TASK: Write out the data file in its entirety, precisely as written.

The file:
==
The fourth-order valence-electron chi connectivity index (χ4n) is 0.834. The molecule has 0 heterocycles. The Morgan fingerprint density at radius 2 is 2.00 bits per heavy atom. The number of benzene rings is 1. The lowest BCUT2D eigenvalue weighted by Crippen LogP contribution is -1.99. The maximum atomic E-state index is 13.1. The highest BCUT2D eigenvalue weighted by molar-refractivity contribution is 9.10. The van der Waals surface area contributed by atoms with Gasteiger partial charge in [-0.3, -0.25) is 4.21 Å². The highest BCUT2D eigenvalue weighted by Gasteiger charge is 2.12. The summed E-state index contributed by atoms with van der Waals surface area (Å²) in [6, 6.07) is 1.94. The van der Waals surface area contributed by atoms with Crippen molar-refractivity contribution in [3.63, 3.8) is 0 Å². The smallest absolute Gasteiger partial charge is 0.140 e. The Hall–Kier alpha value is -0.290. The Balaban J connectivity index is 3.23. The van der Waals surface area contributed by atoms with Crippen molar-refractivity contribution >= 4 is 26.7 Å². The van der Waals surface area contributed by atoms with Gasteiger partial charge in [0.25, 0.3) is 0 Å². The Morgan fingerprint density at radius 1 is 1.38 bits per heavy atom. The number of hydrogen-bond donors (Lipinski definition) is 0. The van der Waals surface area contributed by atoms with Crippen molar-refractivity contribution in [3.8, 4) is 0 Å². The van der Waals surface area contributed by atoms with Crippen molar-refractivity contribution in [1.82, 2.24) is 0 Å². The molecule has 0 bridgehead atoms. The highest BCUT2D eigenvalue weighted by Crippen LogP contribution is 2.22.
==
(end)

The fourth-order valence-electron chi connectivity index (χ4n) is 0.834. The molecule has 0 heterocycles. The Morgan fingerprint density at radius 2 is 2.00 bits per heavy atom. The number of benzene rings is 1. The lowest BCUT2D eigenvalue weighted by Crippen LogP contribution is -1.99. The maximum atomic E-state index is 13.1. The highest BCUT2D eigenvalue weighted by molar-refractivity contribution is 9.10. The van der Waals surface area contributed by atoms with Gasteiger partial charge in [-0.3, -0.25) is 4.21 Å². The highest BCUT2D eigenvalue weighted by Gasteiger charge is 2.12. The summed E-state index contributed by atoms with van der Waals surface area (Å²) in [6, 6.07) is 1.94. The van der Waals surface area contributed by atoms with Crippen molar-refractivity contribution in [3.63, 3.8) is 0 Å². The smallest absolute Gasteiger partial charge is 0.140 e. The Hall–Kier alpha value is -0.290. The Balaban J connectivity index is 3.23. The van der Waals surface area contributed by atoms with Crippen molar-refractivity contribution >= 4 is 26.7 Å². The van der Waals surface area contributed by atoms with Gasteiger partial charge in [0.25, 0.3) is 0 Å². The Morgan fingerprint density at radius 1 is 1.38 bits per heavy atom. The number of hydrogen-bond donors (Lipinski definition) is 0. The van der Waals surface area contributed by atoms with Crippen molar-refractivity contribution in [3.8, 4) is 0 Å². The van der Waals surface area contributed by atoms with Crippen molar-refractivity contribution in [1.82, 2.24) is 0 Å². The molecule has 0 bridgehead atoms. The highest BCUT2D eigenvalue weighted by Crippen LogP contribution is 2.22.